When and How did New Delhi become the capital of India: Delhi has always been the epicentre of attraction. It has attracted many dynasties, and empires, while many even tried to capture Delhi and rule over it. While many powerful empires and mighty kingdoms also ruled over Delhi, making it the longest-serving capitals and one of the oldest inhabited cities in the world. The extensive coverage of Delhi’s history begins with the onset of Delhi Sultanate in the 12th Century. The rule of Delhi Sultanate on Delhi started as early as 1206 by Qutub-ud-din Aibak. The artefacts from the era of Delhi Sultanate include Qutub Minar and its surrounding monuments and the Tughlakabad Fort.
While during the beginning of a colonial rule, the British East India Company after defeating Maratha Empire Calcutta was declared the capital of India under British Raj. But in 1911 at the Delhi Darbar of 1911 held at Coronation Park, King George V announced the shifting of capital back to Delhi. And this happened because of a few reasons, and the most prime out of them being the location of Delhi. Britishers used to believe that ruling over India would be much easier from Delhi since it is located in the northern region of the country, instead of Calcutta which is located in the Southern part of India. And considering this, British architect Edwin Lutyens designed and inaugurated Delhi on 13th February 1931, after World War 1.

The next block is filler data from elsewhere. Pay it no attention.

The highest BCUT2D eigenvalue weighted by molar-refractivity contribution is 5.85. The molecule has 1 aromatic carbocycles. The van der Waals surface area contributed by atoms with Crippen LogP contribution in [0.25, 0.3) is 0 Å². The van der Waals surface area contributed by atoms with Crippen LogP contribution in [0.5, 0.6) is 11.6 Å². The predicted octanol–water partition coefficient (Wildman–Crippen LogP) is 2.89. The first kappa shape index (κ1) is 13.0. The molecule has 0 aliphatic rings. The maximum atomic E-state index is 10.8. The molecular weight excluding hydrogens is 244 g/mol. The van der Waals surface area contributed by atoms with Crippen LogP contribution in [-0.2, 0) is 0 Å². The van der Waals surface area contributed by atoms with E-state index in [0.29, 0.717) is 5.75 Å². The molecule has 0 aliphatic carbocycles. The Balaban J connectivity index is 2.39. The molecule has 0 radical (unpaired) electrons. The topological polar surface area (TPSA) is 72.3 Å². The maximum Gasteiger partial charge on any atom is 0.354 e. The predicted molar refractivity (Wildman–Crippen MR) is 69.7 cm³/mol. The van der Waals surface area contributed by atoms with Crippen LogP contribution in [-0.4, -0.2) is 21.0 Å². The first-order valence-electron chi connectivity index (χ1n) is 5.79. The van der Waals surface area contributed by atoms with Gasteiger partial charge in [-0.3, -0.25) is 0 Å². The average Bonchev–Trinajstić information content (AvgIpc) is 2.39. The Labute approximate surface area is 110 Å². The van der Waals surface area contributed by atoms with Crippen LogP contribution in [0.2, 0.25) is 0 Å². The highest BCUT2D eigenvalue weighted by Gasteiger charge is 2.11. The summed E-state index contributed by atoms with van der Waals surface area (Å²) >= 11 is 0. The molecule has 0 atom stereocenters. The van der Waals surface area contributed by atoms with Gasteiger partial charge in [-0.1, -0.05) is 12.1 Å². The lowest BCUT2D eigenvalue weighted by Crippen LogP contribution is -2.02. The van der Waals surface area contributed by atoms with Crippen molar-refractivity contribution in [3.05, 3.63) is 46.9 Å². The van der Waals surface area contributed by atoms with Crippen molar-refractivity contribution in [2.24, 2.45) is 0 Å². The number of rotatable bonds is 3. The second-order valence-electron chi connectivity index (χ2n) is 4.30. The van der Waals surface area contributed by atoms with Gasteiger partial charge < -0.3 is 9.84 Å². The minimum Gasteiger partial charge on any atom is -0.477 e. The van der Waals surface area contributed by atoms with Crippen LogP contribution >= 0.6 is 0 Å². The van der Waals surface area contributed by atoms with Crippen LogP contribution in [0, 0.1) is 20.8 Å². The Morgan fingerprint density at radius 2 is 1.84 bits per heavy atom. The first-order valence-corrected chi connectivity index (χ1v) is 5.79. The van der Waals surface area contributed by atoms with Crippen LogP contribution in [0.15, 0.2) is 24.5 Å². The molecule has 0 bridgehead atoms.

Shahjahanabad(Old Delhi) was the capital of Mughal era, but it wasn’t equipped enough to harbour British. Hence, a new capital was carved out from undivided Punjab Province in 1927 and was named ‘New Delhi.’ And after this, New Delhi was officially declared as the seat of Government of India after independence in 1947.
Since 1947, New Delhi is serving as Political, economical and cultural epicentre and also the capital of India.